The original proprietors of this place were D. B. Gage, F. F. & P. Munson, and E. S. Ingalls.
The first stock of goods opened at this place, we believe, was by F. F. Munson. The first tavern or house of entertainment was by D. B. Gage, and the first blacksmith shop was by E. F. Ingalls.
The early settlers of this Township were D. B. Gage, Thomas Warner, Thomas Q. Gage, Henry Rector, William Fagher, Robert Stalker, E. F. Ingalls, Loami Piersons, E. S. Ingalls, H. P. Nelson, H. Nichols, Charles O. McClellen, F. F. Munson, Parnell Munson, Leland Cook and Hiram Butrick.
The Gages, Warner and Rector, were from the State of New York; Fagher and Stalker, we believe, were natives from the Isle of Man; the Ingalls, Pearsons, Nelson and McClellen, were from New Hampshire.
The first election held within the present limits of this Township, was in October 1839, under the old Precinct arrangement, which was for the purpose of electing officers for Bristol Precinct. This election was held at the house of Thomas Warner at Loon Lake, at which there were 16 votes cast - all told. - The following is a list of the voters. Thos. Q. Gage, D. B. Gage, E. F. Ingalls, Henry Rector; H. P. Nelson, Miles Shepard, Laomi Pearson, Chas. O. McClellen, Thos. McClellen, Oren Parker, George Rae, Thos. Warner, Hiram Butrick, J. B. Rice, F. F. Munson and Horace Butrick. - Laomi Pearsons & Oren Parker were elected Justices of the Peace, and John B. Rice and George Rae were elected Constables.
The first Township meeting, in this Township, under the present Township organization was held at the tavern of D. B. Gage, in the Village of Antioch. Dr. L. D. Gage was chosen moderator, and Eli S. Derby, clerk. The following is a list of the Township officers elected at this meeting: Harrison P. Nelson, Supervisor; Eli Gage, Town clerk; Thomas Webb, Assessor; John H. Elliott, Collector; Chas. Webb and Robert K. Colts, Justices of the Peace; Ira Webb, A. B. Paddock and E. C. Stephens, Commissioners of Highways; Robert Pollock, Overseer of Poor; John H. Elliott and Albert Webb, Constables. The number of votes cast at this Township meeting was 145.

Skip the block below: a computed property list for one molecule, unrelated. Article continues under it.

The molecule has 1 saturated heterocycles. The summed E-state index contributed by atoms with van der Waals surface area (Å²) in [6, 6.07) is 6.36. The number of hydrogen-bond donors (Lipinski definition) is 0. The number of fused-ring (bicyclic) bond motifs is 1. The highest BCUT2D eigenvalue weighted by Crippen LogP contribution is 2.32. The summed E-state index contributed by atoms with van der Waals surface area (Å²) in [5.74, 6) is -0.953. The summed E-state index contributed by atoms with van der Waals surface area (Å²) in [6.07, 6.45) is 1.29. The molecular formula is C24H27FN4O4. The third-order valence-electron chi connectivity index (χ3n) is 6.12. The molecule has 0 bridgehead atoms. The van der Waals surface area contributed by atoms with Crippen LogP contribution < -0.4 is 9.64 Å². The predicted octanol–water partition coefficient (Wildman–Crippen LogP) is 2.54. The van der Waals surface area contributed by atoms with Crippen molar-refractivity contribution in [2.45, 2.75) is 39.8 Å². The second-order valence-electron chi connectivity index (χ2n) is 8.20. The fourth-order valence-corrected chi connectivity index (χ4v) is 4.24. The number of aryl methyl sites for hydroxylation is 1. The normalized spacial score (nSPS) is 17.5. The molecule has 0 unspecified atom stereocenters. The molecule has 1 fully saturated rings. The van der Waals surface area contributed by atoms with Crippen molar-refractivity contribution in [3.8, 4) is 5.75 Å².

The present Township officers of the Township, are as follows: Supervisors, Charles Webb; Assessor, Geo. Hale; Townclerk, Delos S. Cook; Collector, S. S. Drum; Commissioners of Highways, Myron Emmons, H. Lincoln and Chester Ames; Overseer of the Poor, John R. Arnold; Justices of the Peace, Chas. Webb, L. D. Gage, and E. S. Ingalls, (Associate Justice of the County Court); Constables, John H. Elliott and S. S. Drum. The present County Surveyor, George Hale, resides in this Township. The number of votes cast at the last Township meeting was 169.
This Township is divided into 11 school districts. The amount of township school fund for Township 46, Range 10, is $1,400.
The post offices in this Township are Antioch, Hickory and Millburn. The office at Antioch was established in 1846, and Dr. L. D. Gage, appointed Postmaster. The office at Hickory was established, February 3d, 1848, and Chester Ames appointed Postmaster, who still continues in office. The office at Millburn was established, February 10th, 1848, and Robert Strang appointed Postmaster, who still continues in office.
The assessment value of property in this Township for 1850, including both real and person was $88,904.00. The amount of taxes the same was $1,744.51